The Peking – Shantung school is distinguished by light, elegant, mildly spiced rather than rich foods and the liberal use of garlic, green shallots, leeks and chives, soy sauce and vinegar. It is known also for the delicacy of Peking Duck and Chicken Velvet, soft-fried foods, the spring roll, delicious roasts, wine-cooked meats and a wonderful array of delicious dumplings. Most of Northern China, including the vast regions of Mongolia and Manchuria, are largely barren and sparsely populated. Its people are mainly nomadic, noted for their use of lamb and mutton with”balsamic” vinegar and for their chafing-dish cookery.  The Mongolian Hot Pot is one of the more well-known dishes of this remote area.


Western – The School of Szechuan

The Szechuan Province is hot and humid, almost tropical. Consequently the food is highly spiced, peppery and somewhat oily. Szechuan's specialities include deep-fried chicken wrapped in paper, vegetables prepared in chicken fat, chicken and hot peppers and a variety of mushroom dishes. The use of dried chilli, Szechuan pepper, sesame seed oil and fermented bean curd paste produce the typical flavours for this school.  It is interesting to note that although home cooking is hot and spicy, Szechuan banquet dishes are rather bland and quite light, due to a migration of Peking trained banquet chefs who brought such dishes with them for formal dining. The Northern influence is also obvious in Szechuan Duck, a variation on Peking Duck.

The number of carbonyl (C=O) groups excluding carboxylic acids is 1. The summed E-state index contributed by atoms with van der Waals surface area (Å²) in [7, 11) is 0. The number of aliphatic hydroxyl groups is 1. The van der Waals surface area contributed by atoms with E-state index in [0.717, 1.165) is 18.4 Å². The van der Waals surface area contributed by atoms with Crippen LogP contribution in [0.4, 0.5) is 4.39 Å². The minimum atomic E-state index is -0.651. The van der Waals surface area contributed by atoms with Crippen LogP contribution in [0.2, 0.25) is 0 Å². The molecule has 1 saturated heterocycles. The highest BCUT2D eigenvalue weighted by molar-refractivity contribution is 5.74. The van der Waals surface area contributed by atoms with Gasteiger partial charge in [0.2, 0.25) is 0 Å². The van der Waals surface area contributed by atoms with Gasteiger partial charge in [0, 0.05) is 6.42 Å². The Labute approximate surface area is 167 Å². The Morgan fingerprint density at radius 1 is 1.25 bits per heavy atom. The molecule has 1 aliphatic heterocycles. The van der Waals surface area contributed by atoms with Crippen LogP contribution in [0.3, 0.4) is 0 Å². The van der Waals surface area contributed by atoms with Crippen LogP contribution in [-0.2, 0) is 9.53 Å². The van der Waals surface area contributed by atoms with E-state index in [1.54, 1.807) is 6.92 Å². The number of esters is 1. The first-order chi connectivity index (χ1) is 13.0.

Central – The School of Honan

Honan province (the home of the Yellow River) is famous for its Yellow River carp and it is often referred to as the Kingdom of Fish and Rice. Tender vegetables, accompanied by freshwater fish and crustaceans are prepared with subtle flavours mainly using ginger and Shao Xing wine. It’s noted also for its spiced concoctions, and rich seasonings. It is the only region where sweet and sour dishes are really appreciated.


East Coast – The School of Fukien

Fukien province on China’s east coast is famous for seafood and for clear, light soups. These soups are noteworthy not only for their quality but also for their quantity. At most family meals at least two such soups are served. At banquets it is not unusual to encounter a quarter of all dishes as soups. Fukien is also noted for its subtle use of cooking wine, its soy sauce, egg rolls and suckling pig.